Talk:English coronation oath

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It seems to be a mistake here:

Following is the text of the Oath taken by Queen Elizabeth II in 1952.

It was not an oath, it was a Declaration prescribed by Act of Parliament.

The Oath took place the second day of June, 1953;

"The Archbishop first asking the Queen:

Madam, is your Majesty willing to take the Oath?

And the Queen answering:

I am willing

The Archbishop shall minister these questions; and the Queen, having a book in her hands, shall answer each question severally as follows:

Archbishop: Will you solemnly promise and swear to govern the Peoples of the United Kingdom of Great Britain and Northern Ireland, Canada, Australia, New Zealand, the Union of South Africa, Pakistan and Ceylon, and of your Possessions and other Territories to any of them belonging or pertaining, according to their respective laws and customs?

Queen: I solemnly promise so to do.

Archbishop: Will you to your power cause Law and Justice, in Mercy, to be executed in all your judgements?

Queen: I will.

Archbishop: Will you to the utmost of your power maintain the Laws of God and the true profession of the Gospel?

Will you to the utmost of your power maintain in the United Kingdom the Protestant Reformed Religion established by law?

Will you maintain and preserve inviolably the settlement of the Church of England, and the doctrine, worship, discipline, and government thereof, as by law established in England?

And will you preserve unto the Bishops and Clergy of England, and to the Churches there committed to their charge, all such rights and privileges, as by law do or shall appertain to them or any of them?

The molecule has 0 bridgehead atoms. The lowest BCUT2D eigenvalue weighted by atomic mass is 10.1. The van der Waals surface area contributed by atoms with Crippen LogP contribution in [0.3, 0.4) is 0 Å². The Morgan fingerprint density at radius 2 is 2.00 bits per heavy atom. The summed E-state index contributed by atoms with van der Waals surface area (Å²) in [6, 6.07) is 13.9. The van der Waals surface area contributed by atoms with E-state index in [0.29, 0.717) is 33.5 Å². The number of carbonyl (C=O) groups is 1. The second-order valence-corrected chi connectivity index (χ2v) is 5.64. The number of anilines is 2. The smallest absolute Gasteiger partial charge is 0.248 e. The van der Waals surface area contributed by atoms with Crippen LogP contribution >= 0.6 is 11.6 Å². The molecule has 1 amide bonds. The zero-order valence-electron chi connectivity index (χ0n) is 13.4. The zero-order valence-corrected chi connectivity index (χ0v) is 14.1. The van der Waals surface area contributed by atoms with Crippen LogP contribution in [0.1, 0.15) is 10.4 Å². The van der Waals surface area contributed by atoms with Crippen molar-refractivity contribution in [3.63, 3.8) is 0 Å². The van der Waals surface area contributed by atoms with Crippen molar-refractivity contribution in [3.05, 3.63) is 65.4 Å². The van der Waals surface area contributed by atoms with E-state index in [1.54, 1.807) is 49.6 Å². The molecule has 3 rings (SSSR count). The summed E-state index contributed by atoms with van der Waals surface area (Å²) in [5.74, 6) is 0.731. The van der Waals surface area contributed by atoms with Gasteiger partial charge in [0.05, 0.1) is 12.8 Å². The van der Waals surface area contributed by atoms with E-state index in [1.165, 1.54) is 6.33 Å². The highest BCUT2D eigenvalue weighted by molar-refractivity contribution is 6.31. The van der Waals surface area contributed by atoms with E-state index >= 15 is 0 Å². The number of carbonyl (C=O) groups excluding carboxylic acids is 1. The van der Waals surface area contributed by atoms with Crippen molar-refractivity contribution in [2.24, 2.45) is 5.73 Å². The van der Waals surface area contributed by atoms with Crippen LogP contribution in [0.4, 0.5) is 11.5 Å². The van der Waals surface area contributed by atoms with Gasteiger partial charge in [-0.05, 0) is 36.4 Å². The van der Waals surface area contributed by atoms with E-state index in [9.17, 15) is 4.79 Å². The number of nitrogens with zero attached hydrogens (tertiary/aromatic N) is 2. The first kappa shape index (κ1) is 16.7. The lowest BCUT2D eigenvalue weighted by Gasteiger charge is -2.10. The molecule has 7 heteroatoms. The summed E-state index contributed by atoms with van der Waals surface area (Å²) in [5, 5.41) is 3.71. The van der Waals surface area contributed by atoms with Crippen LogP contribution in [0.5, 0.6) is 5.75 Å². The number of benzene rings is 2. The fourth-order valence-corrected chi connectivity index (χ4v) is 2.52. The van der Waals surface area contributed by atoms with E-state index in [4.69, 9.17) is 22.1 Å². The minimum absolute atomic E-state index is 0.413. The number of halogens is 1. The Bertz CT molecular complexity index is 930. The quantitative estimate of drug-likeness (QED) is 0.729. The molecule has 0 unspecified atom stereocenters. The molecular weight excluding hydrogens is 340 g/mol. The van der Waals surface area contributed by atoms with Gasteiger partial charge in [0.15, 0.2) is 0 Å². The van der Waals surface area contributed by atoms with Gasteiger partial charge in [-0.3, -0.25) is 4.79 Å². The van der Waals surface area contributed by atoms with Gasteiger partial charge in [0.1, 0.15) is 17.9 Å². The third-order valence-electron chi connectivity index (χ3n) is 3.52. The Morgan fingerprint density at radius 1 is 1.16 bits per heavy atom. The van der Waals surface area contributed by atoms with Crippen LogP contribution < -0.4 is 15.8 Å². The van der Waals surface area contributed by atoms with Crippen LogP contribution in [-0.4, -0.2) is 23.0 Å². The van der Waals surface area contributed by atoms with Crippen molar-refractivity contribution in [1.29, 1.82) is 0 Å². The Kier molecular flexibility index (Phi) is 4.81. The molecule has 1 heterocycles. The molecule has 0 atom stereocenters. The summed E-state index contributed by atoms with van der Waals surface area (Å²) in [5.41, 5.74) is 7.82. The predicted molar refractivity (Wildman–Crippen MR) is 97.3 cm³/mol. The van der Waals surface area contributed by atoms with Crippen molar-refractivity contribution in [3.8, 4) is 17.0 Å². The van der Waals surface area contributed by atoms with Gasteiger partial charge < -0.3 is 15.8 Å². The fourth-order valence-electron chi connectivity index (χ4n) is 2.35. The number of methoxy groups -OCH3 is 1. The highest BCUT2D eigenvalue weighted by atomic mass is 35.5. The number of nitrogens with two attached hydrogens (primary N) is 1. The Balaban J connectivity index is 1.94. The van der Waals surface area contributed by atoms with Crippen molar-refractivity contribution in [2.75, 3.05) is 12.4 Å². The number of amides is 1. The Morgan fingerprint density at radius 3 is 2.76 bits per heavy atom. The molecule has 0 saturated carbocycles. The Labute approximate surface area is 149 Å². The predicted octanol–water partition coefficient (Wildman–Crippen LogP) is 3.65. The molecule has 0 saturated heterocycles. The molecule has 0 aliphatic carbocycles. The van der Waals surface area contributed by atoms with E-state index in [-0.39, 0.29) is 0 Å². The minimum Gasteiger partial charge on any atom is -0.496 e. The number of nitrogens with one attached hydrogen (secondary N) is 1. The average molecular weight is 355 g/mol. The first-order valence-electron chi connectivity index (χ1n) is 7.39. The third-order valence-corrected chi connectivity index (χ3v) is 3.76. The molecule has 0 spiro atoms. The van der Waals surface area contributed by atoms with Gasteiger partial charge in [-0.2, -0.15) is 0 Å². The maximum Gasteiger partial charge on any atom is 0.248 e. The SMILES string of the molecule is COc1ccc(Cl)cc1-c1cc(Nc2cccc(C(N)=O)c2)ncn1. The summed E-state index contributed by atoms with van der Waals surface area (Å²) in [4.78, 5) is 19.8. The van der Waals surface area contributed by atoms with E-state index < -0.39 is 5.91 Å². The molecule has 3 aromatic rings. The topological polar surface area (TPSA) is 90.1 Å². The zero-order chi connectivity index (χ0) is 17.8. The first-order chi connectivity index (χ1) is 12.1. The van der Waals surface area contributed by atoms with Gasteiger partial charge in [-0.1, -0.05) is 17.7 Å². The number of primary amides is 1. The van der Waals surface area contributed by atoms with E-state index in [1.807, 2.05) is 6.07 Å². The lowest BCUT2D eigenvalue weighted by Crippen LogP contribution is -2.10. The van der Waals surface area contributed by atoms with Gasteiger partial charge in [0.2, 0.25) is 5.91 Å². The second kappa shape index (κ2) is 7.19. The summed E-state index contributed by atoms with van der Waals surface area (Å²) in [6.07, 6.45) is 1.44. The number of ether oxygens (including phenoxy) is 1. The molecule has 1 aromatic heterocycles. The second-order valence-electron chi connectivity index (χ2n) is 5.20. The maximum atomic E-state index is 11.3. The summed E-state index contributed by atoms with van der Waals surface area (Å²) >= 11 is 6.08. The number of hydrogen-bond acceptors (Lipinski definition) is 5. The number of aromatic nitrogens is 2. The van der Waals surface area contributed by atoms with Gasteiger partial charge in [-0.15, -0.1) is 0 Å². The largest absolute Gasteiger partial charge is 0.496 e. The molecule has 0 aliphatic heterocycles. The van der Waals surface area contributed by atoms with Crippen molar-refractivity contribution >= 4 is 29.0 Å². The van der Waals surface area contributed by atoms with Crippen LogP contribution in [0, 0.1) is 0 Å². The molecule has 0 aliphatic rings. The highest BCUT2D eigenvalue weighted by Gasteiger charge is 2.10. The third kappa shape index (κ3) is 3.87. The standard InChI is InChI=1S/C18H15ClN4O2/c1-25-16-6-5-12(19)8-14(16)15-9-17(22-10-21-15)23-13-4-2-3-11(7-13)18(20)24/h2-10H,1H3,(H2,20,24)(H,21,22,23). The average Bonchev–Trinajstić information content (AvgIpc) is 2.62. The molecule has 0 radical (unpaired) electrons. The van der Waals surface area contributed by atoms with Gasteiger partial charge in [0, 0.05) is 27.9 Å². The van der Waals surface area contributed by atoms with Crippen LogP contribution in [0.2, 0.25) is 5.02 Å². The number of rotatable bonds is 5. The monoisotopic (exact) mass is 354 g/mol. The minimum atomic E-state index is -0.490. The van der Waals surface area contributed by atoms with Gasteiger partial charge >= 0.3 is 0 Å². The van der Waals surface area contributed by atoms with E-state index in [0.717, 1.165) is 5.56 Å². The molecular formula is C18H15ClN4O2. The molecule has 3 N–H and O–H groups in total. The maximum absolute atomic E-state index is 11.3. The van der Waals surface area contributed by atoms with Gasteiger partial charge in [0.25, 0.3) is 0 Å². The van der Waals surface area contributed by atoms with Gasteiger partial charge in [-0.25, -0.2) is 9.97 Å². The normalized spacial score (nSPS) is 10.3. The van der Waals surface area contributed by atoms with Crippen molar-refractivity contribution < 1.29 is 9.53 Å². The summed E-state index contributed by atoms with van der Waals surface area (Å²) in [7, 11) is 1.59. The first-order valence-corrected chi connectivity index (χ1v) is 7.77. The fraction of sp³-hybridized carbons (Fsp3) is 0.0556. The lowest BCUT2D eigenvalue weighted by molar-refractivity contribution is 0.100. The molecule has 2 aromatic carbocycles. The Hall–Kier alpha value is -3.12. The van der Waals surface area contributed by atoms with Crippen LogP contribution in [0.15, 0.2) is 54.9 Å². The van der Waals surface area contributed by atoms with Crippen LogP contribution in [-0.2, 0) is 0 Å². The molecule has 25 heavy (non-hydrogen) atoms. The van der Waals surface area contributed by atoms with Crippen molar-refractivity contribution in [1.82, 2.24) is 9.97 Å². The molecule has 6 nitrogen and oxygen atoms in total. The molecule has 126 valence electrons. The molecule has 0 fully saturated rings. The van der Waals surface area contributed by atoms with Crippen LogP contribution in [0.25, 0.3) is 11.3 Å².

Queen: All this I promise to do.

Then the Queen arising out of her Chair, supported as before, the Sword of State being carried before her, shall go to the Altar, and make her solemn Oath in the sight of all the people to observe the premisses: laying her right hand upon the Holy Gospel in the great Bible (which was before carried in the procession and is now brought from the altar by the Archbishop, and tendered to her as she kneels upon the steps), and saying these words:

The things which I have here promised, I will perform, and keep. So help me God.

Then the Queen shall kiss the Book and sign the Oath.

The Queen having thus taken her Oath, shall return again to her Chair, and the Bible shall be delivered to the Dean of Westminster." [1]

--User:Joaquín Martínez, talk 11:42, 8 April 2008 (EDT)

The Oath that the Queen took was set by an act of parliament. I don't see what the problem is. Philip J. Rayment 11:48, 8 April 2008 (EDT)
It was not an Oath, it was an act of parliament. The Oath took place in 1953. And I don't see in the text the necessary links to the sources. --User:Joaquín Martínez, talk 11:53, 8 April 2008 (EDT)
I don't understand why you are claiming that it was not an oath. I've responded about the references on my talk page. Philip J. Rayment 12:00, 8 April 2008 (EDT)
Now the mistake is fixed: 1953. --User:Joaquín Martínez, talk 12:06, 8 April 2008 (EDT)
I had 1953, then changed it to 1952, probably on the basis of our Elizabeth II article saying that she became queen in 1952. But I now see that she became queen upon the death of her father in 1952, but the ceremony to formalise it (including the oath) was in 1953. Philip J. Rayment 22:35, 8 April 2008 (EDT)